Blog Post: So Not the Eveready Bunny Anymore!

Seniors 1

By Catherine Bryson


“You can’t pour from an empty cup,” said Dr. Melanie Badali, during her presentation of the 2023 NSCR workshop ‘Clarifying and Communicating Healthy Boundaries.’


Wise words indeed, and sage advice, for any caregiver on the caregiving ‘roller coaster ride.’ This shortish post aims to deal with the topic of Caregiver Burnout. It is actually a topic near and dear to my heart, as I suffer from fatigue myself. My wish is that by writing this, you, the reader, will recognize your symptoms and get help. If you suspect you or someone you love has Caregiver Burnout, then read on. (Of course, see your doctor if the fatigue is more intense, or is accompanied by other symptoms.)


Let me tell you a story to illustrate my point.


When I was a little girl, I lived in a French village in the Dordogne region of France: famous for, among other things, fois gras (goose liver pâté, with or without truffles) and wine. Yes, it was a special time in my life, I have to admit (beautiful and romantic castles, great food, lovely weather…) Anyway, in the village where we lived there was a well at the top of the hill. You know what I mean, like in medieval times. Sometimes we’d just drop a stone in so we could hear the echo sound from a distance, which was cool.


The point I’d like to make is that your wellness is like that well. When it is full, you can draw from it whenever you need to: for work, relationships, recreation, etc. (Speaking of recreation, when your internal ‘well’ is full, you can do great artwork, because the well is where all creative inspiration lives, in the ‘chi’, which means ‘energy’ in the Chinese language.)


However, after many, many years of drawing from the well, or if there’s a drought and suddenly large amounts of water were used, then maybe, eventually, that well would run dry and you’d be out of luck. Like walking in a desert, and no water anywhere. (‘Water, water everywhere, and not a drop to drink’). Whenever you are caregiving, you draw from that well. If you are not mindful of your own self-care, eventually you can end up like the Eveready Bunny with no batteries.


Remember the cute Eveready Bunny ads on TV? I think that before I used to be like that, but now, no longer, hence the title of this post. But despair not, I’m going to list some tips that might help, and then some resources for you. And of course, a great photo of the Château de Monbazillac (Monbazillac Castle) also the site of the eponymous dessert wine of that name. (If you ever come across it, buy it, for it is truly delicious!)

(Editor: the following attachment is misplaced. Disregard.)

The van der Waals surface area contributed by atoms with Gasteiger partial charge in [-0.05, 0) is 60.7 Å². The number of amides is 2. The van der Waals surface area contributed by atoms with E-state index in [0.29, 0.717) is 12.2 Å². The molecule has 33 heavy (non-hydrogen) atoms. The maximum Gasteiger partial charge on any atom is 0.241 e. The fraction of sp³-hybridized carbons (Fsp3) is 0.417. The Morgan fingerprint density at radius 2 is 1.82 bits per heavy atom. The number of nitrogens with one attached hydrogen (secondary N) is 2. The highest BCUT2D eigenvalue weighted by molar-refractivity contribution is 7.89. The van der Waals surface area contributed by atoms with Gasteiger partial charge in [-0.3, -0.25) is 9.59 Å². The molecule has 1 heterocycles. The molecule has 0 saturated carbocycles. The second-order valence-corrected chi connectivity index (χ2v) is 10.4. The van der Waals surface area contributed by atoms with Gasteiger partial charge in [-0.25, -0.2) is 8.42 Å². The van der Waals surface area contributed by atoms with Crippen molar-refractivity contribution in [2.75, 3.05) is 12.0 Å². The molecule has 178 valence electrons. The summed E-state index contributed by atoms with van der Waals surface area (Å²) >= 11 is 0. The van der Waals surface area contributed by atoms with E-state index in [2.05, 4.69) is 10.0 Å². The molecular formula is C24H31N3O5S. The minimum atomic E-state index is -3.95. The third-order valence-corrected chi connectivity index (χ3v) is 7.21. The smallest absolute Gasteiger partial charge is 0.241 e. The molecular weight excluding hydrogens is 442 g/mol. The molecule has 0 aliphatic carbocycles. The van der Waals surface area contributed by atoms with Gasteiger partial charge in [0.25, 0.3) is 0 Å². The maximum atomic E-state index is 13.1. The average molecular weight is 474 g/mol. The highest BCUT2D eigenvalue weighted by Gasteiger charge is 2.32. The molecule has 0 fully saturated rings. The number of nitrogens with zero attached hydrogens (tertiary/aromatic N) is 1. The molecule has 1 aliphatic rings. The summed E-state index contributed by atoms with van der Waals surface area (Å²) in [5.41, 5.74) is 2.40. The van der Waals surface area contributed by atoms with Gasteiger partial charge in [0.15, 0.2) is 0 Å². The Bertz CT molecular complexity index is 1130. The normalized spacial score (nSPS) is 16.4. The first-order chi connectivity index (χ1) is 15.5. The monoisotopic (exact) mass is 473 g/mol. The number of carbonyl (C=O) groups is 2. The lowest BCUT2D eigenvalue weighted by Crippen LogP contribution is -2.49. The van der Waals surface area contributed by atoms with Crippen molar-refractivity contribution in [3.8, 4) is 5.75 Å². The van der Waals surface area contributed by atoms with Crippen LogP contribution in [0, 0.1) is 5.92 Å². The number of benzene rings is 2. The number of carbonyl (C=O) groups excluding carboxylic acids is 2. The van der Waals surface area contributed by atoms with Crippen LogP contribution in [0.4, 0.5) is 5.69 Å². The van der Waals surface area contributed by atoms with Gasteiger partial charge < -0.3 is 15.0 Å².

But if your batteries do run out, then what? As Dr. Badali said: ‘You can’t pour from an empty cup.’ And you can’t draw water from the well, either. If you notice you’ve become more grouchy, or you are sleeping badly, or you are getting sick a lot—consider the following coping strategies that I learned at this workshop I recently I attended, free and online, hosted by the Alzheimer Society of Toronto (they have excellent online workshops, all free). While they are not the panacea, (nothing is, short of winning the lottery, and even that, studies say, is not a guarantee of happiness), they do help.


Some Useful Coping Strategies Before Pressing the Panic Button:


  • Accept, work through, and share your feelings with one other
  • Be realistic (e.g. we are all human and therefore imperfect!)
  • Humour is helpful
  • Have a good cry/vent/laugh
  • Take time for yourself (though I know this is ‘easier said than done’)
  • Get help (no one, but no one, can do this alone. Reach out and attend the free NSCR online Caregiver Support Group, email Vic Gailiunas (for details, see resources below)
  • Sometimes it helps to write out your feelings (e.g, a journal, but you can always do it on your phone using the Notes app)
  • Prioritize your health (I cannot emphasize this enough). Avoid skipping medical or dental appointments because your caregiving schedule is so full. Take advantage of telemedicine if this is the case.


So, take good care (cliché though that may be) and ‘Ring the bells that still can ring’ (as Leonard Cohen wrote).




NSCR Caregiver Support Program:

‘Overcoming Emotional Burnout’ by Allyson Hodge, 2020

‘The Conscious Caregiver’ by Linda Abbit (pictured above),  2017.

The Alzheimer’s Society of BC,

(See, in particular the free webinar recordings. See also the free Infolink helpline, I found it helpful during

my caregiving journey.)

Alzheimer Society of Toronto,